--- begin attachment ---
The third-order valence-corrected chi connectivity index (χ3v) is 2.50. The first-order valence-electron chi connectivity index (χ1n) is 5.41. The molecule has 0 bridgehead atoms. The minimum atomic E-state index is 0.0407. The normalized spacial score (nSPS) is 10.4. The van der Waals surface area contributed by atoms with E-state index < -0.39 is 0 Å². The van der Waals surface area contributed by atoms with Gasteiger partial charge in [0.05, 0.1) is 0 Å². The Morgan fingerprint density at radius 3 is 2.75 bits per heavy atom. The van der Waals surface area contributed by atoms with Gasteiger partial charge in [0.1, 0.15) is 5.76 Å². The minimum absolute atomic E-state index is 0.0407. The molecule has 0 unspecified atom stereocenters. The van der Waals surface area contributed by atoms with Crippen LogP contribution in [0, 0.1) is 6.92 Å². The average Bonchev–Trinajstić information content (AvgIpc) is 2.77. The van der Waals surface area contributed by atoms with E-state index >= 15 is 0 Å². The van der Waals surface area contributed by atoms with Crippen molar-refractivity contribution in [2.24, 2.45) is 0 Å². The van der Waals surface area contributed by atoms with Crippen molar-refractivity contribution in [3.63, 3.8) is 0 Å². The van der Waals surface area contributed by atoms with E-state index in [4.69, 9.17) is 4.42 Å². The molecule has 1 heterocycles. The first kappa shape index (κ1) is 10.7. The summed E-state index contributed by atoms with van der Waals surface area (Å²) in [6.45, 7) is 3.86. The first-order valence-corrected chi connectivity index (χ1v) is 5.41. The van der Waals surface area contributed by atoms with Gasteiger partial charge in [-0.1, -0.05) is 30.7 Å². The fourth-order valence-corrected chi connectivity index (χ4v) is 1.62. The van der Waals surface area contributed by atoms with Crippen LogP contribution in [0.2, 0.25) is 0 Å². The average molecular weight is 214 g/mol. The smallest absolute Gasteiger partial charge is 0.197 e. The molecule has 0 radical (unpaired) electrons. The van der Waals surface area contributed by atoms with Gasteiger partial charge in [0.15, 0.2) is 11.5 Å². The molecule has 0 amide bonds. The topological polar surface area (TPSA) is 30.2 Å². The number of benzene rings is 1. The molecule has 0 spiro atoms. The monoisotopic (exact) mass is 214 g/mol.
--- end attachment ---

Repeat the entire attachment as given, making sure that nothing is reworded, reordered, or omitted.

The third-order valence-corrected chi connectivity index (χ3v) is 2.50. The first-order valence-electron chi connectivity index (χ1n) is 5.41. The molecule has 0 bridgehead atoms. The minimum atomic E-state index is 0.0407. The normalized spacial score (nSPS) is 10.4. The van der Waals surface area contributed by atoms with E-state index < -0.39 is 0 Å². The van der Waals surface area contributed by atoms with Gasteiger partial charge in [0.05, 0.1) is 0 Å². The Morgan fingerprint density at radius 3 is 2.75 bits per heavy atom. The van der Waals surface area contributed by atoms with Gasteiger partial charge in [0.1, 0.15) is 5.76 Å². The minimum absolute atomic E-state index is 0.0407. The molecule has 0 unspecified atom stereocenters. The van der Waals surface area contributed by atoms with Crippen LogP contribution in [0, 0.1) is 6.92 Å². The average Bonchev–Trinajstić information content (AvgIpc) is 2.77. The van der Waals surface area contributed by atoms with E-state index >= 15 is 0 Å². The van der Waals surface area contributed by atoms with Crippen molar-refractivity contribution in [2.24, 2.45) is 0 Å². The van der Waals surface area contributed by atoms with Crippen molar-refractivity contribution in [3.63, 3.8) is 0 Å². The van der Waals surface area contributed by atoms with E-state index in [4.69, 9.17) is 4.42 Å². The molecule has 1 heterocycles. The first kappa shape index (κ1) is 10.7. The summed E-state index contributed by atoms with van der Waals surface area (Å²) in [6.45, 7) is 3.86. The first-order valence-corrected chi connectivity index (χ1v) is 5.41. The van der Waals surface area contributed by atoms with Gasteiger partial charge in [-0.1, -0.05) is 30.7 Å². The fourth-order valence-corrected chi connectivity index (χ4v) is 1.62. The van der Waals surface area contributed by atoms with Crippen LogP contribution in [0.2, 0.25) is 0 Å². The average molecular weight is 214 g/mol. The smallest absolute Gasteiger partial charge is 0.197 e. The molecule has 0 radical (unpaired) electrons. The van der Waals surface area contributed by atoms with Gasteiger partial charge in [0.15, 0.2) is 11.5 Å². The molecule has 0 amide bonds. The topological polar surface area (TPSA) is 30.2 Å². The number of benzene rings is 1. The molecule has 0 spiro atoms. The monoisotopic (exact) mass is 214 g/mol.